Make us your home page

Today’s top headlines delivered to you daily.

(View our Privacy Policy)

In Tampa abortion pill case, judge weighs battle of experts

TAMPA — "Hey! Hey, I'm here! Support me."

That's the signal Remee Jo Lee's embryo was sending to her ovaries a day before her miscarriage became apparent last spring, a medical expert testified Wednesday, characterizing the chemical communication as a sign of viability.

Lee's pregnancy hormone levels were normal. The ovaries had marshaled progesterone to line the uterus with blood vessels and capillaries to sustain life.

Her risk of spontaneous miscarriage? Less than 1 percent, said the expert, Dr. Catherine Lynch, testifying during the sentencing phase of a federal criminal case against John Andrew Welden, 29, of Lutz.

She pointed instead to the drug, misoprostol, that Welden has admitted giving to Lee disguised as a common antibiotic. Misoprostol, sold under the brand name Cytotec, treats ulcers. But in off-label applications, it is also widely used in abortions.

Welden is in federal court in Tampa for a two-day evidentiary hearing convened by U.S. District Judge Richard A. Lazzara.

Welden previously pleaded guilty to product tampering and mail fraud. Attorneys for both sides jointly recommended a sentence of 13 years and 8 months.

But Lazzara has the final say. And last month, he expressed a desire to hear more testimony to counter early defense assertions that the dose Lee took — 200 micrograms — wasn't enough to cause her miscarriage.

The defense has suggested that the pregnancy may have failed on its own.

Prosecutor Stephen Muldrow put on two expert witnesses Wednesday. Defense attorney Todd Foster has three planned for today.

Clinical pharmacologist Daniel Buffingon testified that the way Lee, 27, also of Lutz, took the drug — under her tongue, as instructed by Welden — would have delivered an especially potent dose, contributing to or causing her miscarriage.

Lynch, wife of Tampa Mayor Bob Buckhorn, is an educator and medical doctor with a specialty in obstetrics and gynecology. She is vice president for women's health at USF Health.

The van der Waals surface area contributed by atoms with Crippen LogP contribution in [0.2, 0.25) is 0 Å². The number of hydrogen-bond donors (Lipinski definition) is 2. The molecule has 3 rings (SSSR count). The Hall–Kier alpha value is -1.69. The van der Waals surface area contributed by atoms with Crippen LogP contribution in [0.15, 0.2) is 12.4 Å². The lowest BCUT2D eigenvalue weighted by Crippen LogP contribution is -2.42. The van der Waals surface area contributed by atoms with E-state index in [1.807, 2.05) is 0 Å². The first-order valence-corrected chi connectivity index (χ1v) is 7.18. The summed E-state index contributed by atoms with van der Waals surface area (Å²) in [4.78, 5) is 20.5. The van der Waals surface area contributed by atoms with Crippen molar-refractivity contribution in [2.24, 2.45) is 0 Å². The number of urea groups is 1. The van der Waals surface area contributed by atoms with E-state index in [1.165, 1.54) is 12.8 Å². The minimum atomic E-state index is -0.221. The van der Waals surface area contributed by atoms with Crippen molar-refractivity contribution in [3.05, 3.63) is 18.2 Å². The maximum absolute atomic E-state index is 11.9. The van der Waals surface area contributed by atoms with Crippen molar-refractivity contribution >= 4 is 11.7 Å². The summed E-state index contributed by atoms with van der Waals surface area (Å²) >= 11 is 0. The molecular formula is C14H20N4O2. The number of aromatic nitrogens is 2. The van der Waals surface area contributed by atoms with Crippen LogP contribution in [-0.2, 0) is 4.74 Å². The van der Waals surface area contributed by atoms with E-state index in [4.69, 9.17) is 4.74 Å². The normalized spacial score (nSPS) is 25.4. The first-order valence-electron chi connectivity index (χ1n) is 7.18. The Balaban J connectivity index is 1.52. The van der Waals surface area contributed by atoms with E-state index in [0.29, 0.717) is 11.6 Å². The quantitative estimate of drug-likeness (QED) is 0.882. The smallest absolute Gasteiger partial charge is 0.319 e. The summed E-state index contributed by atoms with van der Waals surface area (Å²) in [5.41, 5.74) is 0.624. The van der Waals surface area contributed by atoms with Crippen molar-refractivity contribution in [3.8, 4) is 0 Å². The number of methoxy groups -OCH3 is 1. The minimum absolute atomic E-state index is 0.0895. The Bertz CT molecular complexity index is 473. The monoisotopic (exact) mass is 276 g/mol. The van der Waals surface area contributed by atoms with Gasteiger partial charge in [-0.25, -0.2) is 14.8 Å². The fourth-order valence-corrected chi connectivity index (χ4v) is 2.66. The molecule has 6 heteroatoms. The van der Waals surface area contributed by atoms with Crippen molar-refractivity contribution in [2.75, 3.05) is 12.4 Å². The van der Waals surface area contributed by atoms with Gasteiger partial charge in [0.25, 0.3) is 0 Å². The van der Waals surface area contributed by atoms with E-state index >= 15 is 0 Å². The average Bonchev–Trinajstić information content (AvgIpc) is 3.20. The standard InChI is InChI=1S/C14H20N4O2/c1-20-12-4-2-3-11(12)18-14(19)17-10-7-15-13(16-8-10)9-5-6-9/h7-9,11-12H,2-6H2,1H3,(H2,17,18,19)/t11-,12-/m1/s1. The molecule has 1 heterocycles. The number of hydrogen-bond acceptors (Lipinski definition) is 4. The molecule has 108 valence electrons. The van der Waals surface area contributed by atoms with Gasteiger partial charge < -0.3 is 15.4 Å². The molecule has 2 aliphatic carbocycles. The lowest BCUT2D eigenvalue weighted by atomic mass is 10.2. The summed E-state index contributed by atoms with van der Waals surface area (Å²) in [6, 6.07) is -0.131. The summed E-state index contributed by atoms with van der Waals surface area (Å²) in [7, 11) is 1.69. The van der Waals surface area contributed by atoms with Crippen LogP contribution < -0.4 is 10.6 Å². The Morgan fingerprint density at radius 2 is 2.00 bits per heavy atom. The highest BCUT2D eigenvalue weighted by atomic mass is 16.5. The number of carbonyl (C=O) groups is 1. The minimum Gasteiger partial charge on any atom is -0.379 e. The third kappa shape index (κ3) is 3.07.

She testified that 20 percent of pregnancies end in miscarriage but said Lee's young age, hormone levels and undilated cervix, along with the embryo's stage and heartbeat, suggested a healthy pregnancy with an "exceedingly low" chance of spontaneous miscarriage.

With Lee's sonogram enlarged on the courtroom video monitors, Lynch pointed out the "nice circular" yolk sac, the lack of a floppy curtain appearance that might have suggested instability.

She speculated that the dose was strong enough to dislodge the implanted embryo from the uterine wall, but perhaps not strong enough to expel it from the uterus.

The lifeless embryo, nearly 7 weeks old, was removed surgically.

"Once it's dislodged, the embryo can't survive," Lynch said. "This is a very low dose. That's why it didn't evacuate out. That doesn't mean it can't cause the demise of the embryo."

Testimony resumes today.

Patty Ryan can be reached at (813) 226-3382 or [email protected]

In Tampa abortion pill case, judge weighs battle of experts 01/08/14 [Last modified: Wednesday, January 8, 2014 11:56pm]
Photo reprints | Article reprints

© 2017 Tampa Bay Times


Join the discussion: Click to view comments, add yours

  1. Trump on his Puerto Rico response: 'I'd say it was a 10'


    WASHINGTON — President Donald Trump gave himself a "10" on Thursday for his response to the widespread devastation Puerto Rico suffered after back-to-back hurricanes created a situation that the island's governor described as "catastrophic" as he met with Trump at the White House.

    Puerto Rico Gov. Ricardo Rossello speaks with President Donald Trump in the Oval Office on Thursday.
  2. Editorial: Rubio, Bilirakis owe Floridians answers on drug law


    Sen. Marco Rubio and Rep. Gus Bilirakis of Palm Harbor have some explaining to do. They were co-sponsors of legislation making it harder for the Drug Enforcement Administration to go after drug companies that distribute prescription pills to unscrupulous doctors and pharmacists, contributing to the deadly opioid crisis …

    Rep. Gus Bilirakis of Palm Harbor has some explaining to do. He was a co-sponsor of legislation making it harder for the Drug Enforcement Administration to go after drug companies that distribute prescription pills to unscrupulous doctors and pharmacists.
  3. Former Hillsborough school official files lawsuit alleging high-level corruption


    TAMPA — The fired human resources chief of the Hillsborough County School District is accusing district leaders and two School Board members of committing corrupt acts and then punishing her when she would not go along.

    Stephanie Woodford rose through the ranks of the Hillsborough County School District, then was fired as Chief of Human Resources on April 28. She's now suing the district, alleging numerous acts of corruption. [EDMUND D. FOUNTAIN | Times]
  4. District 6 Council candidate Justin Bean crisscrosses St. Petersburg


    ST. PETERSBURG – City Council District 6 candidate Justin Bean spent Thursday crisscrossing the city by bus, electric car and bike as part of a campaign to get his message out.
    His final stop was City Hall, where he spoke on the steps of the historic municipal building about what he referred to as the …

  5. Accident or murder? Jury soon to decide fate of Deandre Gilmore


    TAMPA — Deandre Gilmore has never disputed that it was a mistake to leave his girlfriend's 19-month-old daughter unattended in a bathtub on May 7, 2014.

    Tampa police Officer James Parsons testifies as a photograph of 19-month-old Myla Presley is displayed Tuesday at Deandre Gilmore's murder trial. The photo was taken before the girl's death. .[CHRIS URSO   |   Times]